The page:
BACKSTORY: Tebele Luthuli
We question MD at Business Against Crime Tebele Luthuli on her top tip for doing a deal, her first job and what she’d change about SA’s approach to lockdown
What’s your one top tip for doing a deal?
Transparency and collaboration when working towards a common goal to achieve the best outcome.
What was your first job?
I was a candidate attorney at Werksmans.
How much was your first pay cheque, and how did you spend it?
It was R11,000. I splurged on a fancy handbag, contributed towards the groceries at home and saved the rest. My father has always emphasised the importance of saving and it is a habit I got into from my first pay cheque.
What do you consider the most overrated virtue?
I can’t say what the most overrated virtue is. I would say the most underrated virtue is ethics and ethical behaviour; we need to see a resurgence of that.
What’s the most interesting thing about you that people don’t know?
I enjoy cooking and lockdown has given me the opportunity to experiment in the kitchen a lot more.
What have you most enjoyed/disliked about lockdown?
I have enjoyed working from home and being able to spend more time with my family. As an avid traveller, the worst part about lockdown is the impact on leisure travel for the foreseeable future.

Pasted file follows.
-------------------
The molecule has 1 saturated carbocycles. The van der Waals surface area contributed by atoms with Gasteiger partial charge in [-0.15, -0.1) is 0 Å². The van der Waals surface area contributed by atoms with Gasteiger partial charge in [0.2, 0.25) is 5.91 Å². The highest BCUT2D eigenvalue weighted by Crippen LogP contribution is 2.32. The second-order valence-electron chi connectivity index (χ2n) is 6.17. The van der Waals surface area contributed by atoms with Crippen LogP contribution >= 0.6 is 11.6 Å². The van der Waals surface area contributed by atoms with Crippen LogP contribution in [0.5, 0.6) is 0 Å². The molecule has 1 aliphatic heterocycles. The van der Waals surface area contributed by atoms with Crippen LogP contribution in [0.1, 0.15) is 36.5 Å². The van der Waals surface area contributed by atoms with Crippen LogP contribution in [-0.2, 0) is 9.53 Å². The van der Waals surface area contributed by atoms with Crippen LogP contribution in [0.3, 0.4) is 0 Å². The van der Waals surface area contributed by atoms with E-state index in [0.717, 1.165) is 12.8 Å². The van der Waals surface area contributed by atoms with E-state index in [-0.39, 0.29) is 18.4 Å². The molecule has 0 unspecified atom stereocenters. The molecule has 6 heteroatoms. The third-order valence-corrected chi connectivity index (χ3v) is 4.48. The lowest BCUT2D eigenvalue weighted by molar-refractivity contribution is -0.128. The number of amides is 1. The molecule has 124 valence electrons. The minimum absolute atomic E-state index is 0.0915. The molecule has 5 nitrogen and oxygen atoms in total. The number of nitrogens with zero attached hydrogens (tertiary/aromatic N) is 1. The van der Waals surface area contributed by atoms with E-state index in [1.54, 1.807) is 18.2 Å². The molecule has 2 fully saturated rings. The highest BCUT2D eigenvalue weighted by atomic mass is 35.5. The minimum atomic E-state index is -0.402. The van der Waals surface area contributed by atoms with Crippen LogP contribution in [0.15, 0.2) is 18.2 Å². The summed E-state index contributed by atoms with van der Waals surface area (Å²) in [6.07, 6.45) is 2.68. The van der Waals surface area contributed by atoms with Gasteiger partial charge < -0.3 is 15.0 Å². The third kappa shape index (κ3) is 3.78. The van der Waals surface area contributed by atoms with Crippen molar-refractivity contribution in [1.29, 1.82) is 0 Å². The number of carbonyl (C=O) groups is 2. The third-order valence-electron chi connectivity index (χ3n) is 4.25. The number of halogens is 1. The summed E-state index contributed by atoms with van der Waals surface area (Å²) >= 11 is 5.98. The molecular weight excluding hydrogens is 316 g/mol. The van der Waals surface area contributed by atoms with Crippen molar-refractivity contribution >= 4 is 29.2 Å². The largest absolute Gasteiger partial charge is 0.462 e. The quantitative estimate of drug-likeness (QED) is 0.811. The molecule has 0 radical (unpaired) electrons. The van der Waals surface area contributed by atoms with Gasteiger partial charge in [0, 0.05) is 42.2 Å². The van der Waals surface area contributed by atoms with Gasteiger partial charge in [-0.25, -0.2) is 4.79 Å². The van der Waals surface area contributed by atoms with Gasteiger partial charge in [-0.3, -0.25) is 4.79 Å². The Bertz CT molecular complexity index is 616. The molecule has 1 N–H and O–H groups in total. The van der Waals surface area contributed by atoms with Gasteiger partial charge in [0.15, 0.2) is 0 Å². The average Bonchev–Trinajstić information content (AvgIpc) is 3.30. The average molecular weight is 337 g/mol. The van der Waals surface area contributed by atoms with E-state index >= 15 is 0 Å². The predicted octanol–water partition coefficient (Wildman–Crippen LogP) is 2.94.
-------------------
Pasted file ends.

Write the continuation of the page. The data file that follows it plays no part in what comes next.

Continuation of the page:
What, if anything, would you have changed about SA’s approach to lockdown?
More transparency from the government as to the basis of some of their decisions and a more collaborative approach with other social partners such as business. The fact that the reintroduction of the liquor ban was a blindside move does not help matters, particularly when there are so many jobs on the line.
What was the one thing you wish somebody had told you when you were starting out?
You are more than enough.
What is the one investment you wish you had made, or made earlier?
I’m already invested in property and look forward to investing in more property in the future.
Was there ever a point at which you wanted to trade it all in for a different career? And if so, what would that career be?
I’ve always been interested in journalism as a career, or psychology.
If you were Cyril Ramaphosa, what would you change, or do, tomorrow?
A lot of plans have been announced, but implementation falls short. UIF/Ters, for example, has fallen woefully short of assisting the most vulnerable. I would lean more on the implementation capacity of the private sector to help distribute funds to those in need.
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